Firebrand cleric Muqtada Sadr's alliance holds a surprise lead in Iraq elections

Firebrand cleric Muqtada Sadr's alliance holds a surprise lead in Iraq elections

Firebrand cleric Muqtada Sadr's alliance holds a surprise lead in Iraq elections

Influential Shia cleric, Muqtada al-Sadr, with realignment as a cross-sectarian anti-Iranian and pro-Arab nationalist figure, is a counterweight to the Conquest bloc and seemed the victor of the elections before this piece published. Despite the election setback, Abadi might still be granted a second term in office by parliament and on Monday he suggested he was willing to work with Sadr to form a government. It was competitive, fair and largely free of violence - a remarkable achievement for a country that until a few months ago was fighting a war against the Islamic State.

With over half the votes counted, powerful Shia cleric Muqtada al-Sadr has emerged as the leading contender in Iraq's parliamentary elections, a remarkable comeback after being sidelined for years by Iranian-backed rivals.

Sadr is a ferocious critic of American policies in the Middle East, and his unexpected electoral haul immediately calls into question the continuing presence of U.S. troops in Iraq.

"We're done with corruption and the corrupt, we've suffered for years, now everything will change", added another supporter in a black t-shirt.

Sadr has reinvented himself as an anti-graft crusader after rising to prominence as a powerful militia chief whose fighters battled United States troops after the 2003 invasion.

Iraqi Air Forces claim hitting major ISIS position in Syria's northern Al-Hasakah province.

Several parties, including those following Sadr's leadership, have committed themselves to a vision of a non-sectarian and technocratic government. Iran has publicly stated it would not allow his bloc to govern. Sadr, by contrast, has staked out an independent, nationalist position.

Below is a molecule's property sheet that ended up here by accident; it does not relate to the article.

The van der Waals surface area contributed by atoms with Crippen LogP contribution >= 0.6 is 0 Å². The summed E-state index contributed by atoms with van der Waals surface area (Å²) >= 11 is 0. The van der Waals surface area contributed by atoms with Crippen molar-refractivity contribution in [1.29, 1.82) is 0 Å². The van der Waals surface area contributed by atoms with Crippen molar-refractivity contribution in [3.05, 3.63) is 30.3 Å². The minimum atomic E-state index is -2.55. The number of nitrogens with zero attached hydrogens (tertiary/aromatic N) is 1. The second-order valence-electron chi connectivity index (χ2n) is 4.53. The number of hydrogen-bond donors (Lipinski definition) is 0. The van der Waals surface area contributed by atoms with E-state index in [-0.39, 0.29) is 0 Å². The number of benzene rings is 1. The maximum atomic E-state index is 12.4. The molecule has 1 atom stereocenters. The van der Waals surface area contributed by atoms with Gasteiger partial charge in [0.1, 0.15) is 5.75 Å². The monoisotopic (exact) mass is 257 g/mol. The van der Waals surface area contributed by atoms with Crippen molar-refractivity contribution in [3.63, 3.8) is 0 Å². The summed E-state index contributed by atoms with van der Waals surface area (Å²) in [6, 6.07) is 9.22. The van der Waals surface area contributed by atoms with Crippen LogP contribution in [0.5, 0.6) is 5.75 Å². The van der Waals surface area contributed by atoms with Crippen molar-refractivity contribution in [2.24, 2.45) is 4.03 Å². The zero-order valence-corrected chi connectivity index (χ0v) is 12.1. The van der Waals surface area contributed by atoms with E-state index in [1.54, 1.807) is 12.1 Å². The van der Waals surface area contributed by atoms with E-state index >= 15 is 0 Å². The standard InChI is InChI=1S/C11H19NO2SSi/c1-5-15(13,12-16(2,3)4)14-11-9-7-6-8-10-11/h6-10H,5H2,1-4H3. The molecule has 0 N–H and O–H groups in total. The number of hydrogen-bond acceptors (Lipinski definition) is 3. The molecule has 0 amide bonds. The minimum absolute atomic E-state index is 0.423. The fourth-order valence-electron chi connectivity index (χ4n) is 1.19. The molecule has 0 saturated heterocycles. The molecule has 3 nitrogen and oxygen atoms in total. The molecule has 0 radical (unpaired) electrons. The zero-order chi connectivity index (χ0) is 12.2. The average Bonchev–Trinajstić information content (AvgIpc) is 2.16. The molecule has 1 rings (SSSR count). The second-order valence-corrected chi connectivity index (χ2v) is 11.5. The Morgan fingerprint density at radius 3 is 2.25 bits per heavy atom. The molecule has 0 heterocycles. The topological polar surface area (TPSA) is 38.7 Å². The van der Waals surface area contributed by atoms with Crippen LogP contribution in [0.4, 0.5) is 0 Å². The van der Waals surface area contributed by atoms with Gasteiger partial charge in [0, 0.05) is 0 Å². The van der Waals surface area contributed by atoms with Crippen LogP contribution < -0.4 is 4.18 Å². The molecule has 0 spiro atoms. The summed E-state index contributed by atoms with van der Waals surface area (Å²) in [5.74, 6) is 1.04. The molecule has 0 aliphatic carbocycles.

Whoever wins the election will have to contend with the fallout from U.S. President Donald Trump's decision to quit Iran's nuclear deal, a move Iraqis fear could turn their country into a theatre of conflict between Washington and Tehran.

Sadr's electoral list, however, fell far short of a majority. How the vote tally translates into parliamentary seats will be announced later this week, Iraq's election commission said. The other winning blocs would have to agree on the nomination. The commission did not announce how many seats each bloc had gained and said it would do so after announcing the results from the remaining provinces.

Sadr was not a candidate for Parliament and can not himself be elected prime minister. Unheard of for a Shiite candidate in Iraq, who tends to stick to campaigning in the south, Abadi wasn't able to attract enough support.

The election was the first since the government declared victory over so-called Islamic State (IS) past year.

The facility was completely destroyed, said the military.

The Pentagon and US Central Command, which oversees the Middle East, declined to say Monday how the outcome of the election could impact the presence of American troops.

Abadi is expected to do well in Nineveh province and its capital Mosul, which was liberated from ISIS by USA -backed Iraqi forces past year. However, ahead of Saturday's national election, he distanced himself from Iran.

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